• The Queensland Government has dropped its appeal against a ruling which awarded more than $200,000 in damages to Lex Wotton and his family. (AAP)Source: AAP
Lex Wotton says he can finally relax after the Queensland Government dropped its appeal against a federal court ruling which found police had been racist in their response to riots on Palm Island in 2004.
Ella Archibald-Binge

28 Feb 2017 - 11:55 AM  UPDATED 28 Feb 2017 - 1:36 PM

Queensland Attorney-General Yvette D'Ath announced the government was withdrawing the appeal on Tuesday, "having received a further considered legal advice about the State's prospects of success".

Lex Wotton, the Palm Island man who launched the landmark federal court case against the Queensland Police Service (QPS), says he's relieved by the decision.

"I can relax, more than anything," he told NITV. 

The initial federal court ruling, handed down in December last year, found police had breached the Racial Discrimination Act amidst community unrest after the death in custody of Mulrunji Doomadgee, awarding $220,000 in damages to Mr Wotton and his family.

'I can spend some time with my family now.'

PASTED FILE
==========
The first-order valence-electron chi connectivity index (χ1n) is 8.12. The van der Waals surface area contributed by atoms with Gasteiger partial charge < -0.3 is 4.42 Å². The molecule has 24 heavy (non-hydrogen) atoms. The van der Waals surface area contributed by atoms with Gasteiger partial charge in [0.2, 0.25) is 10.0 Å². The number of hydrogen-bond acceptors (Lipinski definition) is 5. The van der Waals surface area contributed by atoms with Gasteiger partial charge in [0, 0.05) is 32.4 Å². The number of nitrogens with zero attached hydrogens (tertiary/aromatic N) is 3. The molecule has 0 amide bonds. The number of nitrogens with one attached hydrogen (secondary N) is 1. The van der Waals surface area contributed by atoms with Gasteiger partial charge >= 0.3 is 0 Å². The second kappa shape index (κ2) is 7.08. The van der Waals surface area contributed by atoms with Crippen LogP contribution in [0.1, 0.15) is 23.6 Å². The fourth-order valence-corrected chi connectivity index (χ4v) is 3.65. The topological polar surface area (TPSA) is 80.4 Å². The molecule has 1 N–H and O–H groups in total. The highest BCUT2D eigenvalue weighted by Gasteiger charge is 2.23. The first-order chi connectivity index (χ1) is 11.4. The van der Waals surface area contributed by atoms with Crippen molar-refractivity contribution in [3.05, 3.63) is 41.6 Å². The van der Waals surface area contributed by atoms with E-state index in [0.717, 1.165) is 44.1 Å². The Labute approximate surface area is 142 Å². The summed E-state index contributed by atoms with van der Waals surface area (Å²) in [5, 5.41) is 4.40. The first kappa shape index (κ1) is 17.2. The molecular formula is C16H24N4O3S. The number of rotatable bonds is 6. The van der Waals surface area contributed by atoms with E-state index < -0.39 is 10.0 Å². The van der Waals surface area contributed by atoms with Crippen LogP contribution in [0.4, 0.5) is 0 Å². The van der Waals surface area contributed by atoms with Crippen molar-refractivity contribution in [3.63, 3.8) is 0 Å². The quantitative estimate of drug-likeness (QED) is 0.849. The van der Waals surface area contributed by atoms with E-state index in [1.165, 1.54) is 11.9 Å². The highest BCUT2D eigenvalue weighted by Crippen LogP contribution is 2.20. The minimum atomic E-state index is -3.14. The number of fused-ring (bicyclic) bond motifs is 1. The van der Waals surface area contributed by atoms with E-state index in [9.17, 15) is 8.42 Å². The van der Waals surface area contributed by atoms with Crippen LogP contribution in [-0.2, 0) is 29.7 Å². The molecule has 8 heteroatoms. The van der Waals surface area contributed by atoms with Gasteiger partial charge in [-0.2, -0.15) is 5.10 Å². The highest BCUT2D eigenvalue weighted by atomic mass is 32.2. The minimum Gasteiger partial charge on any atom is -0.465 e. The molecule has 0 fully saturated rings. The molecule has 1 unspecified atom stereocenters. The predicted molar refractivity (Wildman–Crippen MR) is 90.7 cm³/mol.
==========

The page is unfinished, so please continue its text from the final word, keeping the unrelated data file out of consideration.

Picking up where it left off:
Mr Wotton previously served 20 months in jail over the violence that took place after Mulrunji's death, before launching the case against QPS.

He says the ongoing legal action has taken a toll on his family. 

"Time consuming, stressful and everything else," he says. 

"When you look at today's news, (it's) real relieving... I can spend some time with my family now."

Mr Wotton thanked his legal team, led by Stewart Levitt, for "hanging in there" and "helping me to be strong". 

'A real turning point' for Palm Island

Federal Labor Member for Herbert, Cathy O'Toole, was amongst those who criticised the state government's decision to appeal the ruling. 

She says the move to drop the appeal is "a real turning point" for the Palm Island community. 

"It's a real opportunity for them to put the past in the past and to focus on the future, and we can all move on together," Ms O'Toole told NITV. 

The Labor MP says it's likely that widespread criticism of the appeal led to Tuesday's decision. 

"I’m sure any government today listens to the voices of people in the community, and I think most likely that has been the case," she says.

"But what’s really, really important here is that the people on Palm Island feel that they have been listened to and that their rights have been respected." 

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